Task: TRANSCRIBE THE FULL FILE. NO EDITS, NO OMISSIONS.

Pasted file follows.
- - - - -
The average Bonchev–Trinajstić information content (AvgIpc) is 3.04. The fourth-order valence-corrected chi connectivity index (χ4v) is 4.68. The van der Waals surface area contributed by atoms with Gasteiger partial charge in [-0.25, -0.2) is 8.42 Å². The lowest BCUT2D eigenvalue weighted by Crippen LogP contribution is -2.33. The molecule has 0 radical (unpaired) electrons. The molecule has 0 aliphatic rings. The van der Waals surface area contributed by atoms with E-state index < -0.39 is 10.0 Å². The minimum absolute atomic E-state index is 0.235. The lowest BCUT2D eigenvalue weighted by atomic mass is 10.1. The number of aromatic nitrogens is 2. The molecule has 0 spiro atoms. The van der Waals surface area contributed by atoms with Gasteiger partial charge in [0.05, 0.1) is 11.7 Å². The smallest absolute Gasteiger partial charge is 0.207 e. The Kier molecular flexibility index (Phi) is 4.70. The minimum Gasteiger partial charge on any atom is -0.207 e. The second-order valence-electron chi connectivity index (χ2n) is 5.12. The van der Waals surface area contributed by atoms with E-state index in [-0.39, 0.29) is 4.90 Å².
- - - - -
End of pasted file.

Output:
The average Bonchev–Trinajstić information content (AvgIpc) is 3.04. The fourth-order valence-corrected chi connectivity index (χ4v) is 4.68. The van der Waals surface area contributed by atoms with Gasteiger partial charge in [-0.25, -0.2) is 8.42 Å². The lowest BCUT2D eigenvalue weighted by Crippen LogP contribution is -2.33. The molecule has 0 radical (unpaired) electrons. The molecule has 0 aliphatic rings. The van der Waals surface area contributed by atoms with E-state index < -0.39 is 10.0 Å². The minimum absolute atomic E-state index is 0.235. The lowest BCUT2D eigenvalue weighted by atomic mass is 10.1. The number of aromatic nitrogens is 2. The molecule has 0 spiro atoms. The van der Waals surface area contributed by atoms with Gasteiger partial charge in [0.05, 0.1) is 11.7 Å². The smallest absolute Gasteiger partial charge is 0.207 e. The Kier molecular flexibility index (Phi) is 4.70. The minimum Gasteiger partial charge on any atom is -0.207 e. The second-order valence-electron chi connectivity index (χ2n) is 5.12. The van der Waals surface area contributed by atoms with E-state index in [-0.39, 0.29) is 4.90 Å².